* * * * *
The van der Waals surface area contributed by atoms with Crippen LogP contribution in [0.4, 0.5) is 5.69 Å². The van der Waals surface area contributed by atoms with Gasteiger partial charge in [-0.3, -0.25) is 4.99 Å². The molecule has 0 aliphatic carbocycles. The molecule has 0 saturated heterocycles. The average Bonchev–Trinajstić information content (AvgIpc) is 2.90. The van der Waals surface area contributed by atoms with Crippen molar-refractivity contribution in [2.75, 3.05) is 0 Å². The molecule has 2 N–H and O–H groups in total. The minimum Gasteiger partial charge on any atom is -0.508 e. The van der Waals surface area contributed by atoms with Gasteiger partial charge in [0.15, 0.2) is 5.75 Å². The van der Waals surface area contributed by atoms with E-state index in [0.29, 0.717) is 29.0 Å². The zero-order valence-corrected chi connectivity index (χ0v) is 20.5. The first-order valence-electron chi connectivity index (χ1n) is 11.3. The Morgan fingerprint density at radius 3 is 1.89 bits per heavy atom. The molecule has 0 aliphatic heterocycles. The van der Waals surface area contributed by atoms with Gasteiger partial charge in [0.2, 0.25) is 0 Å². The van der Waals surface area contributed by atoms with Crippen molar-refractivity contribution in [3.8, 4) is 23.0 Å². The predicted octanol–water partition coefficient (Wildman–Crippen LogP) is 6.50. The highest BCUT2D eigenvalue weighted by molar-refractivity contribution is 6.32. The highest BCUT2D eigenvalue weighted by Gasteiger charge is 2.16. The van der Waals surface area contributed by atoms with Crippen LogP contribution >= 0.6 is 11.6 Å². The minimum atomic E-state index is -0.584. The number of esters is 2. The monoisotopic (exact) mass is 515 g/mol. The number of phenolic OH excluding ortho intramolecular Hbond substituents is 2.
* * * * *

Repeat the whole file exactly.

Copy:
The van der Waals surface area contributed by atoms with Crippen LogP contribution in [0.4, 0.5) is 5.69 Å². The van der Waals surface area contributed by atoms with Gasteiger partial charge in [-0.3, -0.25) is 4.99 Å². The molecule has 0 aliphatic carbocycles. The molecule has 0 saturated heterocycles. The average Bonchev–Trinajstić information content (AvgIpc) is 2.90. The van der Waals surface area contributed by atoms with Crippen molar-refractivity contribution in [2.75, 3.05) is 0 Å². The molecule has 2 N–H and O–H groups in total. The minimum Gasteiger partial charge on any atom is -0.508 e. The van der Waals surface area contributed by atoms with Gasteiger partial charge in [0.15, 0.2) is 5.75 Å². The van der Waals surface area contributed by atoms with E-state index in [0.29, 0.717) is 29.0 Å². The zero-order valence-corrected chi connectivity index (χ0v) is 20.5. The first-order valence-electron chi connectivity index (χ1n) is 11.3. The Morgan fingerprint density at radius 3 is 1.89 bits per heavy atom. The molecule has 0 aliphatic heterocycles. The van der Waals surface area contributed by atoms with Gasteiger partial charge in [0.2, 0.25) is 0 Å². The van der Waals surface area contributed by atoms with Crippen molar-refractivity contribution in [3.8, 4) is 23.0 Å². The predicted octanol–water partition coefficient (Wildman–Crippen LogP) is 6.50. The highest BCUT2D eigenvalue weighted by molar-refractivity contribution is 6.32. The highest BCUT2D eigenvalue weighted by Gasteiger charge is 2.16. The van der Waals surface area contributed by atoms with Crippen LogP contribution >= 0.6 is 11.6 Å². The minimum atomic E-state index is -0.584. The number of esters is 2. The monoisotopic (exact) mass is 515 g/mol. The number of phenolic OH excluding ortho intramolecular Hbond substituents is 2.